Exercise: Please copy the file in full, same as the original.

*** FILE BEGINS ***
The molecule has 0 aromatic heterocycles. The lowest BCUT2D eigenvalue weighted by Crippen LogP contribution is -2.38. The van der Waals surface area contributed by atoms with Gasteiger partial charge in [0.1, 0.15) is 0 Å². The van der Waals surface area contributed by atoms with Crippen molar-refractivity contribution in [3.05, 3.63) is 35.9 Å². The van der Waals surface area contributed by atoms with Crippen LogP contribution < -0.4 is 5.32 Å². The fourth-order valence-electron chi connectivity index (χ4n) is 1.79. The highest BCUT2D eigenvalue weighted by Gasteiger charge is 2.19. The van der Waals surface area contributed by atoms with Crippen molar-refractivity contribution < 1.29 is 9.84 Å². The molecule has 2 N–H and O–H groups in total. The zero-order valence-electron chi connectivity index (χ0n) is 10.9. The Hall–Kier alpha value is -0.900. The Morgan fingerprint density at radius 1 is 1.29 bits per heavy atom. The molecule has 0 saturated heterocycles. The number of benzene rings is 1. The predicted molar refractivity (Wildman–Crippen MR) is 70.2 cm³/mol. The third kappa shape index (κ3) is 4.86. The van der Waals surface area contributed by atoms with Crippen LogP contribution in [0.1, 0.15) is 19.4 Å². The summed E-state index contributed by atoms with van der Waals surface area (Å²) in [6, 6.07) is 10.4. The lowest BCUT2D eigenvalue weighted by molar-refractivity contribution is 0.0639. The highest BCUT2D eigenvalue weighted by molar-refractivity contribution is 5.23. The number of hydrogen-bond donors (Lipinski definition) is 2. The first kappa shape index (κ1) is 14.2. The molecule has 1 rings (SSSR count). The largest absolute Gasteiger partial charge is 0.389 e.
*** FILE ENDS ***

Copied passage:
The molecule has 0 aromatic heterocycles. The lowest BCUT2D eigenvalue weighted by Crippen LogP contribution is -2.38. The van der Waals surface area contributed by atoms with Gasteiger partial charge in [0.1, 0.15) is 0 Å². The van der Waals surface area contributed by atoms with Crippen molar-refractivity contribution in [3.05, 3.63) is 35.9 Å². The van der Waals surface area contributed by atoms with Crippen LogP contribution < -0.4 is 5.32 Å². The fourth-order valence-electron chi connectivity index (χ4n) is 1.79. The highest BCUT2D eigenvalue weighted by Gasteiger charge is 2.19. The van der Waals surface area contributed by atoms with Crippen molar-refractivity contribution < 1.29 is 9.84 Å². The molecule has 2 N–H and O–H groups in total. The zero-order valence-electron chi connectivity index (χ0n) is 10.9. The Hall–Kier alpha value is -0.900. The Morgan fingerprint density at radius 1 is 1.29 bits per heavy atom. The molecule has 0 saturated heterocycles. The number of benzene rings is 1. The predicted molar refractivity (Wildman–Crippen MR) is 70.2 cm³/mol. The third kappa shape index (κ3) is 4.86. The van der Waals surface area contributed by atoms with Crippen LogP contribution in [0.1, 0.15) is 19.4 Å². The summed E-state index contributed by atoms with van der Waals surface area (Å²) in [6, 6.07) is 10.4. The lowest BCUT2D eigenvalue weighted by molar-refractivity contribution is 0.0639. The highest BCUT2D eigenvalue weighted by molar-refractivity contribution is 5.23. The number of hydrogen-bond donors (Lipinski definition) is 2. The first kappa shape index (κ1) is 14.2. The molecule has 1 rings (SSSR count). The largest absolute Gasteiger partial charge is 0.389 e.